The misleading and deceptive conduct claim was also dismissed on the basis that the plaintiff failed to establish that certain representations were made or that Advanta had the requisite state of knowledge to support the misleading or deceptive case.  There was no discussion as to whom within Advanta was the directing mind and will and had the requisite knowledge that was to be attributed to Advanta.

Key takeaways from the decision

While this decision is very fact specific, in exploring whether a duty was owed to the plaintiffs, his Honour provided some helpful general commentary both in relation to the 'salient features' relevant to establishing a duty of care and also in relation to Australian consumer law claims in the context of contamination and product liability.

Some of the key takeaways from the decision are:

  • The onus is on the plaintiff to allege and prove the relevant facts necessary to give rise to a duty of care against pure economic loss.
  • Courts are traditionally reluctant to impose a duty to avoid pure economic loss (due to the risk of indeterminate liability) and this decision confirms that the pathway for establishing liability for pure economic loss is a difficult one, compared to establishing a duty to avoid property damage (for example).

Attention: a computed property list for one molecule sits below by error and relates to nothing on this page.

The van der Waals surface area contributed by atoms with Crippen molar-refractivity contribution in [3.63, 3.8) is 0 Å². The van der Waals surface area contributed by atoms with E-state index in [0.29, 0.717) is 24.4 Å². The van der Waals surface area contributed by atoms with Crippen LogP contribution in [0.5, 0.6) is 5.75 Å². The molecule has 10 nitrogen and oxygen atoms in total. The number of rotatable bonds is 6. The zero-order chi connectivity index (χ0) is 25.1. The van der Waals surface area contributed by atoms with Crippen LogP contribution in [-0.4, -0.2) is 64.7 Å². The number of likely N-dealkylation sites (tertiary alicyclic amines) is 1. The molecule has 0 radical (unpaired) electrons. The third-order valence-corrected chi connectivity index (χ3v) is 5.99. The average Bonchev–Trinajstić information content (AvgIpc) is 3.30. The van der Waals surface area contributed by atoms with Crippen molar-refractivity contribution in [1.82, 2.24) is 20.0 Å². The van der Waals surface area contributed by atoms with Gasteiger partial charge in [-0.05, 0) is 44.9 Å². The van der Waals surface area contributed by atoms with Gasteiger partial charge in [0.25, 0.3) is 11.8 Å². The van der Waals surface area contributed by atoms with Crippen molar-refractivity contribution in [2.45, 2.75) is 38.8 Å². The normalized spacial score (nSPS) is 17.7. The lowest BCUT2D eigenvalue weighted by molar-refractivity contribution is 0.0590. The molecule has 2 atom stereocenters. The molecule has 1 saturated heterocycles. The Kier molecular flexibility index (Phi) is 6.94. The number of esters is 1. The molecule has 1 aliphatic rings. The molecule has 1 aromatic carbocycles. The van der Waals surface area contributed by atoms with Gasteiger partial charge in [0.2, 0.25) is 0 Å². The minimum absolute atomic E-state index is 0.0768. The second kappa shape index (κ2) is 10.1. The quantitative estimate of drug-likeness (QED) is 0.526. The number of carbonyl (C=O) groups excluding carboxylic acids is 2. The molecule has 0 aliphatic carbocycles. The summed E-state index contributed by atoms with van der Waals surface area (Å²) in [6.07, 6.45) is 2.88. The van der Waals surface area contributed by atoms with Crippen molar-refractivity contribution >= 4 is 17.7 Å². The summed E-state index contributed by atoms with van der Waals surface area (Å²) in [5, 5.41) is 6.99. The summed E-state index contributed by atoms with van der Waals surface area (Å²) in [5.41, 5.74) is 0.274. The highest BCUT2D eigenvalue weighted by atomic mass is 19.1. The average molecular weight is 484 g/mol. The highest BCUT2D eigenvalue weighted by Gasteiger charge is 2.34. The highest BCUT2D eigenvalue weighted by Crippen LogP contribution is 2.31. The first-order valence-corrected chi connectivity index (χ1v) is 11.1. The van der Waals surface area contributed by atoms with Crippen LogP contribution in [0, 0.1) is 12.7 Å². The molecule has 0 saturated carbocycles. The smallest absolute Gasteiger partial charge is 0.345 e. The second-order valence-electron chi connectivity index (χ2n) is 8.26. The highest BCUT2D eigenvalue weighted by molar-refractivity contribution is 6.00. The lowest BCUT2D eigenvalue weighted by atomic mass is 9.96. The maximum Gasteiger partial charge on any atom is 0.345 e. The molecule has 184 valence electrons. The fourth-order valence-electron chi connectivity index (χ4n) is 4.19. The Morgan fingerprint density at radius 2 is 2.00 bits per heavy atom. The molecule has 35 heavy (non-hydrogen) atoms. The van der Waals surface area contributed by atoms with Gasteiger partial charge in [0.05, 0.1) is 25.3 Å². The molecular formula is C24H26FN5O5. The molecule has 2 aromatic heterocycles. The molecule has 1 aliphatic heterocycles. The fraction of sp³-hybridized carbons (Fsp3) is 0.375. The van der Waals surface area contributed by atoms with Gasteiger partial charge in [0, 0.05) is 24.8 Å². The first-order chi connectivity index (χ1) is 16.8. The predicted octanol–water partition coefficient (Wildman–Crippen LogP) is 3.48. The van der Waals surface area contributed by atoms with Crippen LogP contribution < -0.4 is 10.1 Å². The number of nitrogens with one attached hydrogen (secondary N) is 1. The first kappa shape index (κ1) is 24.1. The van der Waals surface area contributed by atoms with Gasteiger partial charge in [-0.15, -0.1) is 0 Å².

• To overcome the limitation issue that existed, his Honour was prepared to accept that as the claim was for loss of profits (as opposed to compensation for damage to land) that the damage did not arise until the loss was crystallised by way of impact on profits. That is, when loss is actually suffered to cash flows as opposed to when the property damage occurred by way of contamination to the property.
  • Vulnerability remains a key salient feature in determining whether a duty of care exists. However, his Honour noted that in certain consumer-like transactions, when the goods are being sold by a retailer or distributor and are supplied in a packaged condition as new goods that are not examinable before purchase, it may be unrealistic to say that the end purchaser is in a position to protect itself against economic loss caused by the negligence of the producer by an appropriate contractual warranty obtained from the retailer or distributor.
  • Assumption of responsibility is an important feature in determining the existence of a duty of care to avoid economic loss. Assumption of responsibility can be negated by an express disclaimer of responsibility.  In this case, the existence of the sale terms printed on the bags of seed was critical in determining that the defendants did not owe the plaintiffs a duty of care.
  • The plaintiff sought to make an aggregated group damages claim under s103V of the Civil Proceedings Act 2011 (QLD). While his Honour did not consider it necessary to decide whether aggregate damages can be awarded in a representative proceeding involving operational lost crop profits arising out of a breach of duty case, he highlighted that the fact the quantum of damage in each group member's case is individual meant that no reasonably accurate assessment of the total amount could be made. This suggests that for mass tort liability claims in which each claimant's loss will be bespoke, the ability to rely on s103V will be challenging.

Full judgment here.